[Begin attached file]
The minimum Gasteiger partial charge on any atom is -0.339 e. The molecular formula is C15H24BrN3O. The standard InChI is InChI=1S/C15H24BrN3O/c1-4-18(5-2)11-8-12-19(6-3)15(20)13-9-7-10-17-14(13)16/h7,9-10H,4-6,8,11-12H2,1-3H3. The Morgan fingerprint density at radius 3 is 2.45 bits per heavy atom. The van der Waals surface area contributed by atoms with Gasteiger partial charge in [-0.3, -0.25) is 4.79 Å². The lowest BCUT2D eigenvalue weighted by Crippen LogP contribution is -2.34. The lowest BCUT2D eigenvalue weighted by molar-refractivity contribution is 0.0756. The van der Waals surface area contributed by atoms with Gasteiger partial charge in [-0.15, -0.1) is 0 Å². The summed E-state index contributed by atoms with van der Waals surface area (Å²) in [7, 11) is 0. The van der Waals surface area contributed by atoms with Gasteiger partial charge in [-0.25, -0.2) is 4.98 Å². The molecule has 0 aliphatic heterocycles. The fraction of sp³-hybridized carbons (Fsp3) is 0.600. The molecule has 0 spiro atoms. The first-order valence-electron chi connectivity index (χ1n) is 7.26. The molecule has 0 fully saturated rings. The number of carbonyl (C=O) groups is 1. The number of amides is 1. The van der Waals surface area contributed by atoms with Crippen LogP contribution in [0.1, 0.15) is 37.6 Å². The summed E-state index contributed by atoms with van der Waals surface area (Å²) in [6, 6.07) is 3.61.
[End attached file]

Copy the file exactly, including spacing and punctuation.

The minimum Gasteiger partial charge on any atom is -0.339 e. The molecular formula is C15H24BrN3O. The standard InChI is InChI=1S/C15H24BrN3O/c1-4-18(5-2)11-8-12-19(6-3)15(20)13-9-7-10-17-14(13)16/h7,9-10H,4-6,8,11-12H2,1-3H3. The Morgan fingerprint density at radius 3 is 2.45 bits per heavy atom. The van der Waals surface area contributed by atoms with Gasteiger partial charge in [-0.3, -0.25) is 4.79 Å². The lowest BCUT2D eigenvalue weighted by Crippen LogP contribution is -2.34. The lowest BCUT2D eigenvalue weighted by molar-refractivity contribution is 0.0756. The van der Waals surface area contributed by atoms with Gasteiger partial charge in [-0.15, -0.1) is 0 Å². The summed E-state index contributed by atoms with van der Waals surface area (Å²) in [7, 11) is 0. The van der Waals surface area contributed by atoms with Gasteiger partial charge in [-0.25, -0.2) is 4.98 Å². The molecule has 0 aliphatic heterocycles. The fraction of sp³-hybridized carbons (Fsp3) is 0.600. The molecule has 0 spiro atoms. The first-order valence-electron chi connectivity index (χ1n) is 7.26. The molecule has 0 fully saturated rings. The number of carbonyl (C=O) groups is 1. The number of amides is 1. The van der Waals surface area contributed by atoms with Crippen LogP contribution in [0.1, 0.15) is 37.6 Å². The summed E-state index contributed by atoms with van der Waals surface area (Å²) in [6, 6.07) is 3.61.